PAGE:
Edited by alanamoana (log)
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My understanding (which may be flawed) is that the temp at which we are working with the choc is the temp at which it is going to start setting up, which makes it normal that the 'source' choc can't be kept liquid and in perfect temper over long periods of time. Some method wuch as the heating pad in a bowl or the heat gun and stirring is therefore a necessity, not an abnormality, to keeping the source chocolate liquid.

I also use a mol d'art 6kg and must occasionally use a heat gun in addition, and I use a Little Dipper (at about twice the price) which must be 'added to' (choc) and re-tempered throughout the day. Neither is the solution, so I guess what I am saying is that there is no 'smallish' machine to my knowledge which will do what you want.

Hope this helps.

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the primary reasons for thickening of chocolate are threefold

1) temperature

2) crystalline formation

3) moisture

if you're temperature is too cold, obviously things will begin to firm up. However, most of us can rather quickly rule that out, and for the seasoned worker, that's likely not the issue. The more likely culprit is that since most of these 'temperers' (weather or not they're actual temperers or just controlled melters) have rotating bowls, there's a good bit of shear and agitation at the interface of the chocolate and the bowl - this is one of the drivers to create addtional solid crystals out of the fluid cocoa butter. as you increase the ratio of solid crystals to fluid butter, your surface area increases and you've less cocoa butter to keep things fluid. viola, viscosity increases. many large scale tempering units (talking industrial here) use both temperature control and agitation of one sort or another in their tempering profiles.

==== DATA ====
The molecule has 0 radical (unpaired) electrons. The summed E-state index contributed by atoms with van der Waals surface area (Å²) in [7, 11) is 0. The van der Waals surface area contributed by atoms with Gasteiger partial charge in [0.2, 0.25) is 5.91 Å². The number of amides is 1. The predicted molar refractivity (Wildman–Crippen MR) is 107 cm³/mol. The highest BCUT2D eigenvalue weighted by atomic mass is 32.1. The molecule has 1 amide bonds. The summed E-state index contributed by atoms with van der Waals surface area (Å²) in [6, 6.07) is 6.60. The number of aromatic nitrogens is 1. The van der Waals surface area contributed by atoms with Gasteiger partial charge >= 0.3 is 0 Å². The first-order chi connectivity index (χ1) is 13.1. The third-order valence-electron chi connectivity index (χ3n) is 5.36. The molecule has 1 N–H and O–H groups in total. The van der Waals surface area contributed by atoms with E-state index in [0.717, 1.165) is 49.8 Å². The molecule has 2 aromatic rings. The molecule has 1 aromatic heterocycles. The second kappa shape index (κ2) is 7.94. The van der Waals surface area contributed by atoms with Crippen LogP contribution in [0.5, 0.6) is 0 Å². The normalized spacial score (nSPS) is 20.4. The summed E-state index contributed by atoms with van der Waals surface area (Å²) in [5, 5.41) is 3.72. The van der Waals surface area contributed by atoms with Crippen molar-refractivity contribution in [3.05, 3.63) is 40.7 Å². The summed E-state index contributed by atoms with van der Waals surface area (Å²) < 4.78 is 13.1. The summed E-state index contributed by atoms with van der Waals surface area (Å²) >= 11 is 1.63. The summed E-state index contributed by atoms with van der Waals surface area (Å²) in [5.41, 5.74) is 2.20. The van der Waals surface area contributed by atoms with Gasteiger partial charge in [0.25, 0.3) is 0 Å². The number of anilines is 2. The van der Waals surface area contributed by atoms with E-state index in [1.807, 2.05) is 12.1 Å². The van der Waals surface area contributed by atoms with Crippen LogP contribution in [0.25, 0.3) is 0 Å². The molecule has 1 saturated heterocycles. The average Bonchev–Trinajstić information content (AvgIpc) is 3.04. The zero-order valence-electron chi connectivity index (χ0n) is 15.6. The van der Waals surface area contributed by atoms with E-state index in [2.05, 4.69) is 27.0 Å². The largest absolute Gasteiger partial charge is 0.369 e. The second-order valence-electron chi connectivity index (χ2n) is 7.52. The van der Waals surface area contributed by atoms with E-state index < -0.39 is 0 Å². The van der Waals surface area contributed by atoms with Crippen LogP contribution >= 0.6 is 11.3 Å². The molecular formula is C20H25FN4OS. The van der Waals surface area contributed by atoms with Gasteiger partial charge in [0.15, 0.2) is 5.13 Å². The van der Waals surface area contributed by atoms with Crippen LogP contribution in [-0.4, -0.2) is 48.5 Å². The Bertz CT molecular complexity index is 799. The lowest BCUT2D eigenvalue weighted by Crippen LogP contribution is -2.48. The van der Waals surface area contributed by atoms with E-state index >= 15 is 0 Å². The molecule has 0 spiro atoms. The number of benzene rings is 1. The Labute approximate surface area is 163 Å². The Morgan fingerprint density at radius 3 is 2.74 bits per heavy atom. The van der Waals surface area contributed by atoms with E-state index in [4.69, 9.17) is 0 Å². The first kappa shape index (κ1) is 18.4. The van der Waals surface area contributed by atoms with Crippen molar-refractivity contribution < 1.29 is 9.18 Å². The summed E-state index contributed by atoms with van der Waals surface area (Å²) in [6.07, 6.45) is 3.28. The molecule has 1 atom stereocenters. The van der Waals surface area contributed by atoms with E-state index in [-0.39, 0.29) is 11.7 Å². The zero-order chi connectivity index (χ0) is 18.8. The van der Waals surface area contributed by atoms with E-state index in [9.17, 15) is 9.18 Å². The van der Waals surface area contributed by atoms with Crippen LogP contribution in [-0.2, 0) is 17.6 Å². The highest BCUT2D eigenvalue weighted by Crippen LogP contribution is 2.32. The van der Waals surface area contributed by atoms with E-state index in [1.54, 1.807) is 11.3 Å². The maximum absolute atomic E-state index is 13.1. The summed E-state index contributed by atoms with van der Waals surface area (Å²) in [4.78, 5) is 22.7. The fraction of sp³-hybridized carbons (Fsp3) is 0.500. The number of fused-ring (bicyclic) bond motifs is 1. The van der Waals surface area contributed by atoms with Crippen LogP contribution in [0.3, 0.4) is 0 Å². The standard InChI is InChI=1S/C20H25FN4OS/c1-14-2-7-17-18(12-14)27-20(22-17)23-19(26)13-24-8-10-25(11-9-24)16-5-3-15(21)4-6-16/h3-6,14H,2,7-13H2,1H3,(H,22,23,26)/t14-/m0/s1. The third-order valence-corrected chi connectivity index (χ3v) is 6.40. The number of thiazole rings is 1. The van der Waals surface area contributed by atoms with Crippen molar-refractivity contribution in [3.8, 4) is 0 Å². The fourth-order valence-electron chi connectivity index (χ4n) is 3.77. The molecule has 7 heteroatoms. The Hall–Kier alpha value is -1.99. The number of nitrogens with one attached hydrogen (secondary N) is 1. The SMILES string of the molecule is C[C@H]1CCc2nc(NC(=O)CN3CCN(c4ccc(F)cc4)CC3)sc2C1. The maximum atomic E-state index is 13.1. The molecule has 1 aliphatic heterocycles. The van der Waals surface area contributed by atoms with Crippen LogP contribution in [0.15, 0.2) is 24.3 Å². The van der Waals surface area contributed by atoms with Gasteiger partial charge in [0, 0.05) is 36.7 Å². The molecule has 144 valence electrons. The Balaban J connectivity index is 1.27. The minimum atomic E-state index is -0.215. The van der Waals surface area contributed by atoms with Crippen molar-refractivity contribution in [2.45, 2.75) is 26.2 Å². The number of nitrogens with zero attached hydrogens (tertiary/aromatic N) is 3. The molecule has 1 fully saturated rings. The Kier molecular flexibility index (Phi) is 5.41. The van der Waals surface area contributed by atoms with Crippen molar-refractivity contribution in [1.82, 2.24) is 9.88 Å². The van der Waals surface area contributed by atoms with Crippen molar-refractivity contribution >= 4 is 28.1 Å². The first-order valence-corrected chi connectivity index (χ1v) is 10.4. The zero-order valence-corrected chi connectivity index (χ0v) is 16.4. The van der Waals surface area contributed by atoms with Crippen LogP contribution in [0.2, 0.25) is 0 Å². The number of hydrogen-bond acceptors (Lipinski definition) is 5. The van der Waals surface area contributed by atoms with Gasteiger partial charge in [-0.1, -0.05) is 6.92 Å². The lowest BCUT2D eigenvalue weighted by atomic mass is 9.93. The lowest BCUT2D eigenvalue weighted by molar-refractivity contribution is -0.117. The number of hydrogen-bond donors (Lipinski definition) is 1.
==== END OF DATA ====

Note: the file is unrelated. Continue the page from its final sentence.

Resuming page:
Moisture usually isn't the biggest driver (moisture as in high RH environments), as most of you are working with small batches. However, if you've got a piece of equipment that has a relative large top surface area exposed to the air (ie, very shallow bowl, but very wide) AND your RH is high (70% +), you likely will see viscosity increases over relatively short periods of time. Of course, if you're getting fluid moisture in there (water leak, spill, etc) you're going to see the chocolate thicken very, very quickly.

if you've ruled out temp and moisture, and you're seeing the chocolate thicken over time, simply heat it up a bit. it's a bit of an art to know how much to heat it - you don't want to break your temper compltely, but if you're in what's called an 'overseeded' state (ie too many see crystals present), you do have the ability to heat it higher than what you normally would think appropriate, and still have tempered chocolate. The trick is to know just how far you can push it..

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I use this chocolate melter

M1003.jpg

which is available for Euro 582.54 from Chocolate World.

It is basically a hot air bain marie with a standard 150mm deep gastronorm dish that holds 21kg (actually more like 15kg). Provided that you keep at least 6kg in the bottom it holds chocolate at a constant temperature for many hours.

Chocolate will thicken if it is not worked (or stirred). It will also thicken if it is stirred! Agitation encourages crystal formation.

Additionally, chocolate absorbs moisture from the air and thus thickens over time. The lower the humidity in your chocolate room the better.

I used to find that to be able to work with the same chocolate for six hours plus I need to either add untempered chocolate (preferably at 31 degrees celsius) from time to time, and/or also to increase the working temperature over time from an initial 31 degrees up to a maximum of 34.5 degrees. Incemements of half a degree are usually enough.